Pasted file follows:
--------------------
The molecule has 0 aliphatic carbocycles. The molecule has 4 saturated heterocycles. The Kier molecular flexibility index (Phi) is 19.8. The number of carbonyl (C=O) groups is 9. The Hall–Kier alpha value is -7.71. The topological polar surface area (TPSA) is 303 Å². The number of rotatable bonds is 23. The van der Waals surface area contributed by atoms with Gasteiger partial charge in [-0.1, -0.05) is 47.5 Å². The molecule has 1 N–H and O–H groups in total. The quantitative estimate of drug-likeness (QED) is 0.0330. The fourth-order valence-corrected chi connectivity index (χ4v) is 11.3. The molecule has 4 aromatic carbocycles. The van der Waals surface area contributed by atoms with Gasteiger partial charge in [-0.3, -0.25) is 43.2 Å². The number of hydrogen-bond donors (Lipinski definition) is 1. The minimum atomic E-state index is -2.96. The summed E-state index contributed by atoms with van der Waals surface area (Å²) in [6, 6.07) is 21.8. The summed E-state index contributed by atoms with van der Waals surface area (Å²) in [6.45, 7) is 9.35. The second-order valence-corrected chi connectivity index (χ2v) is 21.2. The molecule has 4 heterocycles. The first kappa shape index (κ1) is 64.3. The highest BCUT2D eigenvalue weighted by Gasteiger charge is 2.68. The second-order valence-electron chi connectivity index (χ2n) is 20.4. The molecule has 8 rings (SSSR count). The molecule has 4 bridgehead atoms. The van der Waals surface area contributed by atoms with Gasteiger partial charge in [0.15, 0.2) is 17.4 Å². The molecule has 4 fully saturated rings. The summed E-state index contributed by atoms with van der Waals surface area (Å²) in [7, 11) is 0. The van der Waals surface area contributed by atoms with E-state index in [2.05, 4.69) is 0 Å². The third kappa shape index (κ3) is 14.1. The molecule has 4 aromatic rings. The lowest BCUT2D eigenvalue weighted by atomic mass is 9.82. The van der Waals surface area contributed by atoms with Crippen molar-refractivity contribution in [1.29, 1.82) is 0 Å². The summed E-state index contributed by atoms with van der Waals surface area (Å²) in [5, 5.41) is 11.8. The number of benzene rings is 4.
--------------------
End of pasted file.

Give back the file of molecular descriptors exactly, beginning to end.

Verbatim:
The molecule has 0 aliphatic carbocycles. The molecule has 4 saturated heterocycles. The Kier molecular flexibility index (Phi) is 19.8. The number of carbonyl (C=O) groups is 9. The Hall–Kier alpha value is -7.71. The topological polar surface area (TPSA) is 303 Å². The number of rotatable bonds is 23. The van der Waals surface area contributed by atoms with Gasteiger partial charge in [-0.1, -0.05) is 47.5 Å². The molecule has 1 N–H and O–H groups in total. The quantitative estimate of drug-likeness (QED) is 0.0330. The fourth-order valence-corrected chi connectivity index (χ4v) is 11.3. The molecule has 4 aromatic carbocycles. The van der Waals surface area contributed by atoms with Gasteiger partial charge in [-0.3, -0.25) is 43.2 Å². The number of hydrogen-bond donors (Lipinski definition) is 1. The minimum atomic E-state index is -2.96. The summed E-state index contributed by atoms with van der Waals surface area (Å²) in [6, 6.07) is 21.8. The summed E-state index contributed by atoms with van der Waals surface area (Å²) in [6.45, 7) is 9.35. The second-order valence-corrected chi connectivity index (χ2v) is 21.2. The molecule has 4 heterocycles. The first kappa shape index (κ1) is 64.3. The highest BCUT2D eigenvalue weighted by Gasteiger charge is 2.68. The second-order valence-electron chi connectivity index (χ2n) is 20.4. The molecule has 8 rings (SSSR count). The molecule has 4 bridgehead atoms. The van der Waals surface area contributed by atoms with Gasteiger partial charge in [0.15, 0.2) is 17.4 Å². The molecule has 4 fully saturated rings. The summed E-state index contributed by atoms with van der Waals surface area (Å²) in [7, 11) is 0. The van der Waals surface area contributed by atoms with E-state index in [2.05, 4.69) is 0 Å². The third kappa shape index (κ3) is 14.1. The molecule has 4 aromatic rings. The lowest BCUT2D eigenvalue weighted by atomic mass is 9.82. The van der Waals surface area contributed by atoms with Crippen molar-refractivity contribution in [1.29, 1.82) is 0 Å². The summed E-state index contributed by atoms with van der Waals surface area (Å²) in [5, 5.41) is 11.8. The number of benzene rings is 4.